5 Best Japanese Recipes - Hone Your Japanese Food Cooking Skills While You #StayHome

Nationwide Food Stayhome 2020.04.28
Don't let your coronavirus quarantine get too boring and stressful - learn some new Japanese recipes with all that time at home.

Learn to Cook During the Quarantine - Japanese-Style

Anyone out there who's been trying their best to commit to social distancing and flattening the curve for COVID-19 is probably going a little stir crazy by this point, with so much time self-isolating at home. But we've also seen how the unique situation we're in has inspired serious creativity, or at least a little productivity, in so many out there. So, if you're both bored and also missing all the delicious restaurant food you can't go out and eat right now, it's the perfect time to check out some very popular recipes for some fun Japanese dishes.

These recipes are all from Cookpad, quite possibly Japan's most popular recipe site with 3.27 million recipes (and, actually, a less-substantial English version as well). While the recipes are all originally in Japanese, I think the ones I've picked out are fairly easy to understand with just a little bit of google translate!
  • Recipe ① Okonomiyaki (お好み焼き)
    Recipe ① Okonomiyaki (お好み焼き)

    Simple ☆ Wheat Flour & Dashi Okonomiyaki

    You can certainly get some amazing okonomiyaki at restaurants around Japan, especially in Osaka or Hiroshima where the two main varieties originate. But much of the charm of okonomiyaki is how incredibly easy it is to make at home. There are plenty of native Osaka residents who can't recommend a good okonomiyaki restaurant, because the best okonomiyaki in town is the stuff their mom makes on the dining room table. So try it yourself! You know this is a good recipe when you see it's been reviewed over 3,000 times, and the many photos speak for themselves.

  • Recipe ② Fluffy Souffle Pancakes (ふわふわパンケーキ)
    Recipe ② Fluffy Souffle Pancakes (ふわふわパンケーキ)

    Fluffy Pancakes ♡ In the Style of Shiawase no Pancake ♪

    Sure, we've quickly strayed from the traditional Japanese kitchen, but these uniquely fluffy pancakes are so different from pancake house flapjacks, they're essentially a brand new Japanese food. As referenced in the recipe's title, a number of chains (including Shiawase no Pancake) have cropped up all over Japan in recent years all specializing in one thing with a few different names: fluffy pancakes, souffle pancakes, Japanese pancakes. The uniquely jiggly, airy insides are a whole new world of pancake texture. See if you can replicate it in your own kitchen!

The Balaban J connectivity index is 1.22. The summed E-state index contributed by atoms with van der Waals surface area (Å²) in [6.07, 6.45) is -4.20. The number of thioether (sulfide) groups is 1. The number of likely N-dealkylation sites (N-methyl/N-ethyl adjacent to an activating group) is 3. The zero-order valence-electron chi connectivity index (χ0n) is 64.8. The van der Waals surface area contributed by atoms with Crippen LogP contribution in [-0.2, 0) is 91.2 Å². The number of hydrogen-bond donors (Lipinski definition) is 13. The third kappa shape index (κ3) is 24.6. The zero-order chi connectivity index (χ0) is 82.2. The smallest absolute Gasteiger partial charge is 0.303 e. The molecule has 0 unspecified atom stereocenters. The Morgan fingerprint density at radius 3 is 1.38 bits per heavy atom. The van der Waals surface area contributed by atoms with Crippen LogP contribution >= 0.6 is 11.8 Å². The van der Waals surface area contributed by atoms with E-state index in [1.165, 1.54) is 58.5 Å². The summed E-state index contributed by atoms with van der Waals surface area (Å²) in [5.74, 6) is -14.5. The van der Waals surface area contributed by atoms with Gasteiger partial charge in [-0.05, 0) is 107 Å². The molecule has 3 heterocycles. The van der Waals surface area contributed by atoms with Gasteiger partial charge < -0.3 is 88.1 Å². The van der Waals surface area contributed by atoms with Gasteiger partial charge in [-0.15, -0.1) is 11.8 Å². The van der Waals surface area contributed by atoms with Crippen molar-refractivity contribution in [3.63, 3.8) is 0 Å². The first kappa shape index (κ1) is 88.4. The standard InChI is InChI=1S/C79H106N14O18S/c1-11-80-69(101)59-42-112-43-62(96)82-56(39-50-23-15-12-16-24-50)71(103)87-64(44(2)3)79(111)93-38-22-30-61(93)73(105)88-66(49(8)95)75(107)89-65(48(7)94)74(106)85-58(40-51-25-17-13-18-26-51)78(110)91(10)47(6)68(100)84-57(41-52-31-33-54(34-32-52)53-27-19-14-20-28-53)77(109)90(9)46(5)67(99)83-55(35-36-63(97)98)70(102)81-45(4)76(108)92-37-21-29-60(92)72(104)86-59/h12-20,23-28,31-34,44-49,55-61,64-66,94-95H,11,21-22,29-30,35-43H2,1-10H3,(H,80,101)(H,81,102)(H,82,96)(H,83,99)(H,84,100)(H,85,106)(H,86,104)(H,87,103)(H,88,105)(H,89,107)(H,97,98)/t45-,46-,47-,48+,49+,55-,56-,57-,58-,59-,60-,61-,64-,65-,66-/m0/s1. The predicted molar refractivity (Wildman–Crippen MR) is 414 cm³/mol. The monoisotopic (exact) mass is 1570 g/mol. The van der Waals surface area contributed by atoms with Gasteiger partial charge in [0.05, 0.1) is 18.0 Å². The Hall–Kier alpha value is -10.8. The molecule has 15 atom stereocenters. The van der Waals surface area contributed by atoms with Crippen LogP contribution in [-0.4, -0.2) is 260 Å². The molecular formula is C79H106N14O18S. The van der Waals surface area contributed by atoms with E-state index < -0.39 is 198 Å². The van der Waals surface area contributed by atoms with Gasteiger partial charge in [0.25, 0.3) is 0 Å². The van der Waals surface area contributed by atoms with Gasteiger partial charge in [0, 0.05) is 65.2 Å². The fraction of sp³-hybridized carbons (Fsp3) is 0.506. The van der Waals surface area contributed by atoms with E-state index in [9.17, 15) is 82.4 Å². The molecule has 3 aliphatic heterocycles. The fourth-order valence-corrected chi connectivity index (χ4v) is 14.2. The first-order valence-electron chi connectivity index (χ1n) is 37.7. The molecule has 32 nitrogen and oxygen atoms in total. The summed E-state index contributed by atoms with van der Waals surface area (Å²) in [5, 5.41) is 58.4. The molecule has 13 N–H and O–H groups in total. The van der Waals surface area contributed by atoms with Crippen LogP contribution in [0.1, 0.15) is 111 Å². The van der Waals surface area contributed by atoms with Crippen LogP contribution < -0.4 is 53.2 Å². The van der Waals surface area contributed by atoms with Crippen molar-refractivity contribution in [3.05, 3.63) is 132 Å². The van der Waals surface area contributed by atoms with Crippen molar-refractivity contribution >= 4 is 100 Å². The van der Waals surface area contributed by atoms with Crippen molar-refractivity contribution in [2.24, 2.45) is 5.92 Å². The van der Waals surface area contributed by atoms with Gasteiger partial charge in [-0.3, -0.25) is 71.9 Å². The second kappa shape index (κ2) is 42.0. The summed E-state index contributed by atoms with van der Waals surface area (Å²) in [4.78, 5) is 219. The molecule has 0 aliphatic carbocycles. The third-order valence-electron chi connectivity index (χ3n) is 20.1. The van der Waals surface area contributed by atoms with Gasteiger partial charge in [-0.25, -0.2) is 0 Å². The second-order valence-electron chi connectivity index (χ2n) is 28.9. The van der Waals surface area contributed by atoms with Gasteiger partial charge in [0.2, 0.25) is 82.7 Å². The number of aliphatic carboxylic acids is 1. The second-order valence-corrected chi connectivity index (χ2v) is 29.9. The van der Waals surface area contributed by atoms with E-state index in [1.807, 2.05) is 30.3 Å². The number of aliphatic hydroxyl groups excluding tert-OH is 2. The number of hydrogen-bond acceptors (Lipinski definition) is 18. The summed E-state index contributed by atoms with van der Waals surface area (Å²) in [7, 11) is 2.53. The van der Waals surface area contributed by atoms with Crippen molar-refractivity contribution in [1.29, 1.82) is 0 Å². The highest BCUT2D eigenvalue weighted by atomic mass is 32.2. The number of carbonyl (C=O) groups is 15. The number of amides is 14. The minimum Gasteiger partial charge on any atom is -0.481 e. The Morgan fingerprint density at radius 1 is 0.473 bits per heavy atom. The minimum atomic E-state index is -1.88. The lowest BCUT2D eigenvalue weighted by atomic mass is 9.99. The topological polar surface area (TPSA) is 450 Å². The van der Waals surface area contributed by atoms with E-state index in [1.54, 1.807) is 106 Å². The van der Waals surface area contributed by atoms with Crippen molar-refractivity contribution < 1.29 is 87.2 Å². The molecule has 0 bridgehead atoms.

• Recipe ③ Omurice (オムライス)
    Recipe ③ Omurice (オムライス)

    ✳︎Simple, Fluffy✳︎ Omurice

    A total mix of western and Japanese cooking, the sweet ketchup rice surrounded by fluffy omelet that is omurice is a long-standing favorite of kids in Japan, and often a popular find by visiting travelers. If you can learn to wrap a mound of flavored rice just so with your fresh, fluffy omelet, and then decorate it with a cute ketchupy design, you'll never have to travel to Japan just to get your omurice fix.

  • Recipe ④ Tempura (天ぷら)
    Recipe ④ Tempura (天ぷら)

    Crispy Crunchy Tempura

    If you know you love Japanese food, you probably know and love the crispy deep-fried veggies and seafood of tempura. Historically, the dish actually comes from the Portuguese, whose early contact with the closed-off island country of Japan actually had a huge influence on the evolving culture. Nowadays we know it as Japanese food, and it might just surprise you how easy it is to make. This recipe is even a little unique thanks to its use of Japanese mayonnaise (not a standard ingredient).

  • Recipe ⑤ Chawanmushi (茶碗蒸し)
    Recipe ⑤ Chawanmushi (茶碗蒸し)

    Direct from the Sushi Shop ✩ Easy ✩ Chawanmushi

    Unless you've tried it while eating in Japan, it's all too possible that you've never heard of chawanmushi before. It's certainly a very different culinary experience from most of the Japanese food you commonly see outside of Japan. But this warm, custardy, savory egg dish deserves a chance in the spotlight. It's flavored like a dashi soup full of umami, but with a firm silken texture and enough flavor to remind you it's centered around eggs. Try it on a chilly night when you want something to warm you from the inside!

What Are You Making?

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I came to Japan for a semester abroad, and have been here for over a decade now. Maybe it's a happy accident, but I'm not planning on leaving any time soon! So tell me all your Japan-related recommendations on the Japankuru instagram or X (twitter), @japankuru !

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